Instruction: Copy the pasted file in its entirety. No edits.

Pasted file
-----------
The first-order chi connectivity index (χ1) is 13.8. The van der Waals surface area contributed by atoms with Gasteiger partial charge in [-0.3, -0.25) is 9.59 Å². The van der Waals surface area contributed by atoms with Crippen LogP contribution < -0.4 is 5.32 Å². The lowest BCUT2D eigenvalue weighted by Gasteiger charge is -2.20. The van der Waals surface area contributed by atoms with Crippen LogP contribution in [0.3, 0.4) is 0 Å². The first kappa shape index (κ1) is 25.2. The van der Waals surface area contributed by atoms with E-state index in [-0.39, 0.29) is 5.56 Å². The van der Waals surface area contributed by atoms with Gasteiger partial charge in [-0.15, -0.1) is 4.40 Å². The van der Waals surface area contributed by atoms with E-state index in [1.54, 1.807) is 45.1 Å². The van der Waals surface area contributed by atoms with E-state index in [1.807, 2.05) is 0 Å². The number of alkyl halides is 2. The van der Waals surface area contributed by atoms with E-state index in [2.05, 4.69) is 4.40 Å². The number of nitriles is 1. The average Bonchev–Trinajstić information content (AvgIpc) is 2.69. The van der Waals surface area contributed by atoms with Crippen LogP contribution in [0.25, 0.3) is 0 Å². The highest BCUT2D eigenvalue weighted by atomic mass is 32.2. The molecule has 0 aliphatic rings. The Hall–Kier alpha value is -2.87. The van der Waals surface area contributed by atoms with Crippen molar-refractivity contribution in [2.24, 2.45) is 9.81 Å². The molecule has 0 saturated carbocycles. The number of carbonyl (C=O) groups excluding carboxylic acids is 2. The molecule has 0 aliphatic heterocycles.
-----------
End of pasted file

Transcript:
The first-order chi connectivity index (χ1) is 13.8. The van der Waals surface area contributed by atoms with Gasteiger partial charge in [-0.3, -0.25) is 9.59 Å². The van der Waals surface area contributed by atoms with Crippen LogP contribution < -0.4 is 5.32 Å². The lowest BCUT2D eigenvalue weighted by Gasteiger charge is -2.20. The van der Waals surface area contributed by atoms with Crippen LogP contribution in [0.3, 0.4) is 0 Å². The first kappa shape index (κ1) is 25.2. The van der Waals surface area contributed by atoms with E-state index in [-0.39, 0.29) is 5.56 Å². The van der Waals surface area contributed by atoms with Gasteiger partial charge in [-0.15, -0.1) is 4.40 Å². The van der Waals surface area contributed by atoms with E-state index in [1.54, 1.807) is 45.1 Å². The van der Waals surface area contributed by atoms with E-state index in [1.807, 2.05) is 0 Å². The number of alkyl halides is 2. The van der Waals surface area contributed by atoms with E-state index in [2.05, 4.69) is 4.40 Å². The number of nitriles is 1. The average Bonchev–Trinajstić information content (AvgIpc) is 2.69. The van der Waals surface area contributed by atoms with Crippen LogP contribution in [0.25, 0.3) is 0 Å². The highest BCUT2D eigenvalue weighted by atomic mass is 32.2. The molecule has 0 aliphatic rings. The Hall–Kier alpha value is -2.87. The van der Waals surface area contributed by atoms with Crippen molar-refractivity contribution in [2.24, 2.45) is 9.81 Å². The molecule has 0 saturated carbocycles. The number of carbonyl (C=O) groups excluding carboxylic acids is 2. The molecule has 0 aliphatic heterocycles.